TomTom Working on Waze-Like Tech Able to Send Alerts to Cars in Under 5 Seconds

While Waze is first and foremost a navigation app allowing us to find a specific destination easier and get around the heavy traffic in some regions, it’s also a tool that comes in handy when you need to stay informed with what’s happening on the road.
TomTom is now developing a hazard alert system 1 photo
Photo: TomTom
And it’s all thanks to its community-driven reporting engine, which allows others to report items you could come across on the road, such as speed traps, potholes, vehicles stopped on the road, fog, accidents, and others.

As one of the leading companies in the software navigation industry, TomTom noticed the growing potential of such an approach, especially as the use of connected car technologies is on the rise.

TomTom is now developing Hazard Warnings, a new low-latency push service whose purpose is to send detected hazard alerts to a vehicle in under five seconds. Pretty much like Waze does, only that the software would be integrated at the vehicle level.

TomTom hasn’t shared the full information on this new system, but the company is set to hold a dedicated webinar to detail Hazard Warnings on December 10. The goal is to bring this new technology to the market next year.

The firm already has a hazard warning system in its navigation software, but this new technology is supposed to increase safety for the road ahead in a more substantial manner.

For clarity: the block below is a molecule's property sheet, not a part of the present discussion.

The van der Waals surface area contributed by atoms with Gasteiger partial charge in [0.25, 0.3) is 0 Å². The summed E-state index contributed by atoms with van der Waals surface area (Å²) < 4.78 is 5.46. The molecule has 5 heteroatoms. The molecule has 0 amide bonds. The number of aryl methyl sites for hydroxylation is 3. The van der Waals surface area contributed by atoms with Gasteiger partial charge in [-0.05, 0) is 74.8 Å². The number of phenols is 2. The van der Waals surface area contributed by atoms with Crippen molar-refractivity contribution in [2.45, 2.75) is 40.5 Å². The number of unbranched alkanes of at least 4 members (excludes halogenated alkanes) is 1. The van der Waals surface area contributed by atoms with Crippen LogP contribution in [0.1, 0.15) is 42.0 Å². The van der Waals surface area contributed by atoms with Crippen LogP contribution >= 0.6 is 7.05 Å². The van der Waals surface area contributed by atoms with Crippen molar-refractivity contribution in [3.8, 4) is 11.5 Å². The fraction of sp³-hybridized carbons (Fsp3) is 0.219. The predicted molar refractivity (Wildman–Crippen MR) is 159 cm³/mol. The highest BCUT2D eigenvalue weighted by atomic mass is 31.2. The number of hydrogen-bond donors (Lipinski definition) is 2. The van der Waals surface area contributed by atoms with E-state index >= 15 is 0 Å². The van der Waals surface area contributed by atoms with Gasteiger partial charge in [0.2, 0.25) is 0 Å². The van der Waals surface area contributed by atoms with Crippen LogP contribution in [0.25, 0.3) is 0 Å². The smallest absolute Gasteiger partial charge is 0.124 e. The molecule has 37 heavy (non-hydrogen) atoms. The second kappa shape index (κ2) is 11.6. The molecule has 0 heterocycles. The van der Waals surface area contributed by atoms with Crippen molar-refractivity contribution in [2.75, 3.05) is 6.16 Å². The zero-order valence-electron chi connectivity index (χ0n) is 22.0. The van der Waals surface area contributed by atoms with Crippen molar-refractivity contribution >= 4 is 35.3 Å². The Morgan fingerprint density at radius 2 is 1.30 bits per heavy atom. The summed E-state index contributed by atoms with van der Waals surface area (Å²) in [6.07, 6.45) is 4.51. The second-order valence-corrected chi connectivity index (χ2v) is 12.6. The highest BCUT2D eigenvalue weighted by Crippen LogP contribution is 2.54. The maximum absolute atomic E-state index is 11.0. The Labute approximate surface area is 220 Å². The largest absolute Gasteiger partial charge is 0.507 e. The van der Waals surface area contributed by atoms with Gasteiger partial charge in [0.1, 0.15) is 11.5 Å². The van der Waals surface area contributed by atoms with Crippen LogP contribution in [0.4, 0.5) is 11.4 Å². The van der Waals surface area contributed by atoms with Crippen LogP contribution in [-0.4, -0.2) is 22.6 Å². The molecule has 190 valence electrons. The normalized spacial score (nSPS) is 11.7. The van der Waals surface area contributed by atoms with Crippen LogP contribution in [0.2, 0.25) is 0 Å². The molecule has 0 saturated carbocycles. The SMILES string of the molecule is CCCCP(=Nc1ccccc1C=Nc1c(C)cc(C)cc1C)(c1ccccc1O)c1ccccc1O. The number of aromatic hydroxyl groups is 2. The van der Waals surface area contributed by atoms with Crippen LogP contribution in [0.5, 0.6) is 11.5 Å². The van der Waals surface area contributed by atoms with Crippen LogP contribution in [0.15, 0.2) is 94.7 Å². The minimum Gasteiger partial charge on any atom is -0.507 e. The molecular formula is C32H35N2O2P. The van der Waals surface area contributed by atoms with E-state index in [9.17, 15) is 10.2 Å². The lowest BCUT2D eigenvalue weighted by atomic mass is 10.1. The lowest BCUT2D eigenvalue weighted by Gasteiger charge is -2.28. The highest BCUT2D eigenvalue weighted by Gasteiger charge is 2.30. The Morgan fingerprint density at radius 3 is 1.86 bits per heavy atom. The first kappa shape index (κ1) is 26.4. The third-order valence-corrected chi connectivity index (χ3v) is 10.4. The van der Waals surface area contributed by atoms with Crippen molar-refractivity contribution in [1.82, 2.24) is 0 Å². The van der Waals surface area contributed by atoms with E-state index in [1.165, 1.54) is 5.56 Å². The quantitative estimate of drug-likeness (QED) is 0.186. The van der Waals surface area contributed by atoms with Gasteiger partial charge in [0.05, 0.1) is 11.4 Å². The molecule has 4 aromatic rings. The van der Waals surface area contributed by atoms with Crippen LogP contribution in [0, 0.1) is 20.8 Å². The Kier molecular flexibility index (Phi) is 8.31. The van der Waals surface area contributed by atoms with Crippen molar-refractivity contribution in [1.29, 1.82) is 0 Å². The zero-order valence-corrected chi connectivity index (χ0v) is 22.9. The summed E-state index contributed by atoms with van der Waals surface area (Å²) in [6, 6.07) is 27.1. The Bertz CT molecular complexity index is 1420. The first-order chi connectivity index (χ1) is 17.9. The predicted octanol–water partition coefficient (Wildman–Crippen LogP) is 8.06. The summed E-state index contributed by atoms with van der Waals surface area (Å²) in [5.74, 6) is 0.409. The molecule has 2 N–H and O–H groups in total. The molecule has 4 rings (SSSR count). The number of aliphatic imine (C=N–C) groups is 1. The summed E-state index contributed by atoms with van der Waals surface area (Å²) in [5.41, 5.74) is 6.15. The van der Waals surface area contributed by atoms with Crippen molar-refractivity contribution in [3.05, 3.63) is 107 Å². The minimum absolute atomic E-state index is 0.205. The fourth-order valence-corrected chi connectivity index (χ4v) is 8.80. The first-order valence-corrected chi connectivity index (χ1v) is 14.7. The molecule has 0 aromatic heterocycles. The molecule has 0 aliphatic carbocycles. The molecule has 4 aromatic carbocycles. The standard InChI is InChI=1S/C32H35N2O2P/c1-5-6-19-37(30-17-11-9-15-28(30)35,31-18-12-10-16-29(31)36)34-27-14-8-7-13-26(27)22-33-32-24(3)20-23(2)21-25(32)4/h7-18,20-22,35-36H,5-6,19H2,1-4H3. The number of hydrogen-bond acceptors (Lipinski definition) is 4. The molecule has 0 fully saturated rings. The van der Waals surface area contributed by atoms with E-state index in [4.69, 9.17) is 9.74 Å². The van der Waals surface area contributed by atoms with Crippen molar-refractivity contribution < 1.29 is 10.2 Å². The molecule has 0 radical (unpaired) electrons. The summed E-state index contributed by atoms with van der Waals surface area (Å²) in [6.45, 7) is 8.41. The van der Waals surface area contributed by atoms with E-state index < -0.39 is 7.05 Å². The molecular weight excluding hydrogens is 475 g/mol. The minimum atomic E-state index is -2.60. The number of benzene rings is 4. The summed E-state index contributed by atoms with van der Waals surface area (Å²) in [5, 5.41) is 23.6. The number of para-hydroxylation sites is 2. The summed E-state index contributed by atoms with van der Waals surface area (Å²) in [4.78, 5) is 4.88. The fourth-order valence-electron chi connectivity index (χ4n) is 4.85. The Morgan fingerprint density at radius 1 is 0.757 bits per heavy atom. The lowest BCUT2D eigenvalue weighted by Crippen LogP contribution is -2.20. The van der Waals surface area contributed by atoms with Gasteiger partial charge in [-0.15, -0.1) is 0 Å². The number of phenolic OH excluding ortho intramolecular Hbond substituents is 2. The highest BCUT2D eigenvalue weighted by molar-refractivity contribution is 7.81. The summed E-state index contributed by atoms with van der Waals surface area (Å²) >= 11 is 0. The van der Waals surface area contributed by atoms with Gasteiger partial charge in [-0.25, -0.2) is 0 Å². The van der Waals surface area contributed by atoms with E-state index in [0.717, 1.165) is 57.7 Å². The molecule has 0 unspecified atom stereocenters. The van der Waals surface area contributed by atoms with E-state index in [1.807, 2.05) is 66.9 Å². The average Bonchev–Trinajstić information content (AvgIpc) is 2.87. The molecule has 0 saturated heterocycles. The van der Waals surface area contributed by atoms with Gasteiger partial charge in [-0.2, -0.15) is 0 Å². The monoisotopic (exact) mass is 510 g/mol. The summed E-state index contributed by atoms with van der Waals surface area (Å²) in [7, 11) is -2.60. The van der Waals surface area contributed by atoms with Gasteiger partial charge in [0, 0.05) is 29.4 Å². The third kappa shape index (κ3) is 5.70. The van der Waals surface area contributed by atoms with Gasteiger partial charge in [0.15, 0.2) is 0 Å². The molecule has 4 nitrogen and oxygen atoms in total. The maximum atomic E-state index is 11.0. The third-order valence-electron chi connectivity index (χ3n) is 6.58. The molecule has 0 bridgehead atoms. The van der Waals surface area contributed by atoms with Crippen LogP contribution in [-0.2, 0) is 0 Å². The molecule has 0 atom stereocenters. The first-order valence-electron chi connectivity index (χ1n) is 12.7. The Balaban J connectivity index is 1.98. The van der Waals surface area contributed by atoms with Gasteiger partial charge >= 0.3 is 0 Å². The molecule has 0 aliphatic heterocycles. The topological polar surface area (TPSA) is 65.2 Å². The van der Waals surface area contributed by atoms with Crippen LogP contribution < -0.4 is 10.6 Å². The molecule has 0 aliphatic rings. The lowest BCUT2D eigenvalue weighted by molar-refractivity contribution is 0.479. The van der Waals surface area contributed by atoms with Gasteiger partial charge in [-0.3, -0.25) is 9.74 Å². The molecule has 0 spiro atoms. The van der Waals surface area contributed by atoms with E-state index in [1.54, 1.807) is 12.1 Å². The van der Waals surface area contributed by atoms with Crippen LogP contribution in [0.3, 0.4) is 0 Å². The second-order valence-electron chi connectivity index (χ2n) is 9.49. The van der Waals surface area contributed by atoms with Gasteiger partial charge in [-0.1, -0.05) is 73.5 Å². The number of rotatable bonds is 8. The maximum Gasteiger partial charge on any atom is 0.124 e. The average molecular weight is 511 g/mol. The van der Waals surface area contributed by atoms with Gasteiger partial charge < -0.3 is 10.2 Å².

Knowing speed is of the essence, we’ve developed an industry-first push service that sends detected hazard alerts to a vehicle in under five seconds. Drivers and vehicles are notified faster, so they can anticipate the road ahead and navigate it safely,” TomTom says.

One of the data sources for TomTom Hazard Warnings will be the Data for Road Safety Initiative, a European Commission-backed project that involves several automakers, Tier 1 suppliers, EU member states, and other partners. The effort is supposed to allow all of them to exchange data, such as dangerous road conditions, all with the purpose of alerting drivers in advance using their own solutions available in the car.

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About the author: Bogdan Popa
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Bogdan keeps an eye on how technology is taking over the car world. His long-term goals are buying an 18-wheeler because he needs more space for his kid’s toys, and convincing Google and Apple that Android Auto and CarPlay deserve at least as much attention as their phones.
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